The first step in the gold recycling process is sorting. This is important to determine exactly what percentage of the material contains valuable metals.
Scrap containing gold is placed on a scale. The exact weight of the material is recorded. Next, components are disassembled and sorted based on their type. A detailed record is kept of what materials are present. Any valuable pieces are recorded.
Because many recycled items also contain hazardous materials, these are also sorted. Environmentally harmful substances such as mercury are isolated and sent away for proper disposal.
Once all valuable components have been sorted and weighed, they are ready for smelting.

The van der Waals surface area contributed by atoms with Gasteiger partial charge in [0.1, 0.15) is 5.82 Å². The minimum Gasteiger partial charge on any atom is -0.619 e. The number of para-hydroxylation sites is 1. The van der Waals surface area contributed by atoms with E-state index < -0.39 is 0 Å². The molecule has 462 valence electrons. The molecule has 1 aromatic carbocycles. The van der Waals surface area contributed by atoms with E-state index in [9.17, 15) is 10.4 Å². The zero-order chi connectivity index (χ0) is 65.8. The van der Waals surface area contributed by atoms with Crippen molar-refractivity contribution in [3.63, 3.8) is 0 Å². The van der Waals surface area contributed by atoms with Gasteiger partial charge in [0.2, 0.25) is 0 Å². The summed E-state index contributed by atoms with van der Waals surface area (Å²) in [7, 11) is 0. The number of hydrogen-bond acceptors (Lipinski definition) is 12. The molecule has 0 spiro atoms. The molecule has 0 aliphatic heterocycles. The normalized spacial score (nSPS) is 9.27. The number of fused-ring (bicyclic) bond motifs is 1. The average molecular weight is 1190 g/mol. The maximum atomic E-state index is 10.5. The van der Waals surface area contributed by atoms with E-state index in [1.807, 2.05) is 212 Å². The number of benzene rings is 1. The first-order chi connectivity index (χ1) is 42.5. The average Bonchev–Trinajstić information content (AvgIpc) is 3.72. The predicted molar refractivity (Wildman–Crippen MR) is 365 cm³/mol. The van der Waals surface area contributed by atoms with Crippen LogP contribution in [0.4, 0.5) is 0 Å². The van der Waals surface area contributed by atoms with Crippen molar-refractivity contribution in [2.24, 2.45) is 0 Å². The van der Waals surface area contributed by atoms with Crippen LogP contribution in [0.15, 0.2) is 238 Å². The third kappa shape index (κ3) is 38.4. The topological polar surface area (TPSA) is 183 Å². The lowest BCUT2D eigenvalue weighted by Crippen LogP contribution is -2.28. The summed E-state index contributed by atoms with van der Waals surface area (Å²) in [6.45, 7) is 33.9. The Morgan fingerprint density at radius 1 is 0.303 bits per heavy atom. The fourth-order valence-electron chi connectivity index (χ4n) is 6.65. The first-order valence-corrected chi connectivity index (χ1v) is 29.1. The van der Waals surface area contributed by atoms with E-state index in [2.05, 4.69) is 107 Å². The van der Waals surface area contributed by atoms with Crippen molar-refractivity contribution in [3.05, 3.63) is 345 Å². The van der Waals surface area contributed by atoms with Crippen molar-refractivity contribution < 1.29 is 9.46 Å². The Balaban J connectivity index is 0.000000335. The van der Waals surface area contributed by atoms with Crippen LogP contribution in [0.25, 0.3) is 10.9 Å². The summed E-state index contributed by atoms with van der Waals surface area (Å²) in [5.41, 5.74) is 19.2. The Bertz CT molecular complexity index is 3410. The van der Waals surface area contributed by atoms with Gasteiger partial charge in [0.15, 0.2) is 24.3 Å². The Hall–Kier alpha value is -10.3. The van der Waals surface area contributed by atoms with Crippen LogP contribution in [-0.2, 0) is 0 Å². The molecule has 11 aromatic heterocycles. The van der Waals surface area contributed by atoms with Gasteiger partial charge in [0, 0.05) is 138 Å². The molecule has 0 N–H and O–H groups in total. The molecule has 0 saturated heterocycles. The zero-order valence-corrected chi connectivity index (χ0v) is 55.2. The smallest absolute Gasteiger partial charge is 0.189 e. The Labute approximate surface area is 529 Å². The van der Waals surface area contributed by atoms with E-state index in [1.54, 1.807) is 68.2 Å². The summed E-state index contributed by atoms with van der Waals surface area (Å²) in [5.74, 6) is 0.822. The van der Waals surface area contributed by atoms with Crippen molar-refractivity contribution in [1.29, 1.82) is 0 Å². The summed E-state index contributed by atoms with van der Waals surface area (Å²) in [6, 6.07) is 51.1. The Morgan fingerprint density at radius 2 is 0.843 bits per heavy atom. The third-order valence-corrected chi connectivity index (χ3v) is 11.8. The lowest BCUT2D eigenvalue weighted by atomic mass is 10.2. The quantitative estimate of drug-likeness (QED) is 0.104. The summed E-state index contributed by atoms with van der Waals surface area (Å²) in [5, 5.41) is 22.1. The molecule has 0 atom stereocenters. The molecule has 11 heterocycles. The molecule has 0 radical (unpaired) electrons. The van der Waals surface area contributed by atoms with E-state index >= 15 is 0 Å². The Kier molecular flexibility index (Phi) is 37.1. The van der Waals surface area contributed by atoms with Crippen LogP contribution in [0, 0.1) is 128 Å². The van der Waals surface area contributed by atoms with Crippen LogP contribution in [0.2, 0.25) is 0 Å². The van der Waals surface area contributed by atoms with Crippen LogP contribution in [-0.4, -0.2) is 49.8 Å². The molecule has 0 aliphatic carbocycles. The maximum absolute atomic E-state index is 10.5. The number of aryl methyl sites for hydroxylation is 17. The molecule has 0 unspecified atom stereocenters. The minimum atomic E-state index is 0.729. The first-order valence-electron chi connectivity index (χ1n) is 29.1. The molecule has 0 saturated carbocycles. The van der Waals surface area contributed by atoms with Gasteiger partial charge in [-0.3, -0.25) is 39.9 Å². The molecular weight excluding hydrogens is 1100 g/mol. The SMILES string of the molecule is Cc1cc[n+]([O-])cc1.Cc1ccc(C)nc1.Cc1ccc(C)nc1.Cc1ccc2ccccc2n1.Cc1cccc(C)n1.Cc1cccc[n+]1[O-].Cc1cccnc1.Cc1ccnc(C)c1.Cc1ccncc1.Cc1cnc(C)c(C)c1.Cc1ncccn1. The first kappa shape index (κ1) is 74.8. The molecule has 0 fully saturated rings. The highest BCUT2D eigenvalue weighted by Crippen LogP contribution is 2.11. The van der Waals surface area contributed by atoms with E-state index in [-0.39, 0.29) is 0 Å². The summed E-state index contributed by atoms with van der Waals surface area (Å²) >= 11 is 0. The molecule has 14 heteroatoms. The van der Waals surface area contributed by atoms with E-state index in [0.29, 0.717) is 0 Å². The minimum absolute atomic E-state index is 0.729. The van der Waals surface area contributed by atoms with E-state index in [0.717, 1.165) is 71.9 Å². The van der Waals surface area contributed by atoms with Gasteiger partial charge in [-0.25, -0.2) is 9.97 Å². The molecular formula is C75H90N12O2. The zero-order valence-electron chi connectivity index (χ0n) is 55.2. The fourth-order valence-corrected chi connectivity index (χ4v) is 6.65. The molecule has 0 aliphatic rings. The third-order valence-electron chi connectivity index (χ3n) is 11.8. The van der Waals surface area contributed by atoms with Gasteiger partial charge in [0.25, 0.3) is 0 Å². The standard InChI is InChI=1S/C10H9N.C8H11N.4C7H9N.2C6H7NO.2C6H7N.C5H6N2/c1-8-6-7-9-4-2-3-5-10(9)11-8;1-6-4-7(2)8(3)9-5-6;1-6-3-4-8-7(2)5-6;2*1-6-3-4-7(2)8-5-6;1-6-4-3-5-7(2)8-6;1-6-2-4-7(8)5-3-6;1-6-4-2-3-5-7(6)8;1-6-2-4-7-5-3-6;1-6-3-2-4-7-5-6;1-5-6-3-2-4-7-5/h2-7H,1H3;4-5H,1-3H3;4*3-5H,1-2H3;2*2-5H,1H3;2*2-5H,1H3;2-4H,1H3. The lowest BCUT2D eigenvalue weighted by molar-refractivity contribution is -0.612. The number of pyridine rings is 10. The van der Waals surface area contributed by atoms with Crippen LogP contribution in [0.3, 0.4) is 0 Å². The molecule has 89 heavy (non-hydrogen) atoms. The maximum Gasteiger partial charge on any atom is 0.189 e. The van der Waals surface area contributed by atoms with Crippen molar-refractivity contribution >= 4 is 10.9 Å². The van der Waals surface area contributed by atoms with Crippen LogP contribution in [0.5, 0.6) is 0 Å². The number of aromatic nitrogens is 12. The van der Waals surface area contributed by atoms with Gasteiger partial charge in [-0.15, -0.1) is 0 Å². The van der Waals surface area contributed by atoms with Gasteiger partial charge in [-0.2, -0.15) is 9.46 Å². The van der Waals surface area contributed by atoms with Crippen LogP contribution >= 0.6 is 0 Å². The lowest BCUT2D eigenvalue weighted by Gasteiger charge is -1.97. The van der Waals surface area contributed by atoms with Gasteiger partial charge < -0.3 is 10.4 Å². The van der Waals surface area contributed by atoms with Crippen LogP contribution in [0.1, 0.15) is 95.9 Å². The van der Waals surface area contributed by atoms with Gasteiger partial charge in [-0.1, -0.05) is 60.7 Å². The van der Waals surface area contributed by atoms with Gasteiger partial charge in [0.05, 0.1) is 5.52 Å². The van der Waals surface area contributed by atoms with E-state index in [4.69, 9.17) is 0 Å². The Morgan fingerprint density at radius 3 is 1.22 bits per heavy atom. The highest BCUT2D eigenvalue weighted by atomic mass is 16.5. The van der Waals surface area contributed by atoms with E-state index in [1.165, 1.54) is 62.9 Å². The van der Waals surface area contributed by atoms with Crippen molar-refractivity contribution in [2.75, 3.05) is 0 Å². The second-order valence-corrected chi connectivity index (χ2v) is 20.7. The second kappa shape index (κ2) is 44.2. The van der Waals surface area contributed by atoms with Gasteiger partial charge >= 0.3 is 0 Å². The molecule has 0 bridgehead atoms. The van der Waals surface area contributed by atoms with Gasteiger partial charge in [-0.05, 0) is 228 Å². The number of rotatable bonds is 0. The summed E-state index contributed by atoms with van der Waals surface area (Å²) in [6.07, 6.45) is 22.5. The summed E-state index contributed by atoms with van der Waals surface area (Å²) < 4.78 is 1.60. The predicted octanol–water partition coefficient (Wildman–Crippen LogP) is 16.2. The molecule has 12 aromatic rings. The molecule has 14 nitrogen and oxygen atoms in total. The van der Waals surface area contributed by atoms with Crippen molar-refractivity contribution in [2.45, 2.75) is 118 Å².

Next, parts and components that can be recycled are melted using very high and controlled heat. This is known as "smelting." The metal turns to liquid as it is heated past its melting point.
Gold is often mixed with other substances when used in electronics and other sources of scrap metal. Once it has melted into liquid form, however, it can be separated. Each metal has unique properties and densities. Smelting equipment uses these differences to separate and refine any metal of value.
Once gold and other metals are melted, they can be re-formed as needed. The refined metal is shaped and cooled into standard sizes and weights. These gold units can then be re-used.
Gold processing centers distribute the refined metal to factories to use as needed. Because of the refining and packaging process, recycled gold is as useful as the day it was mined, and can be used in electronics or jewelery once again.
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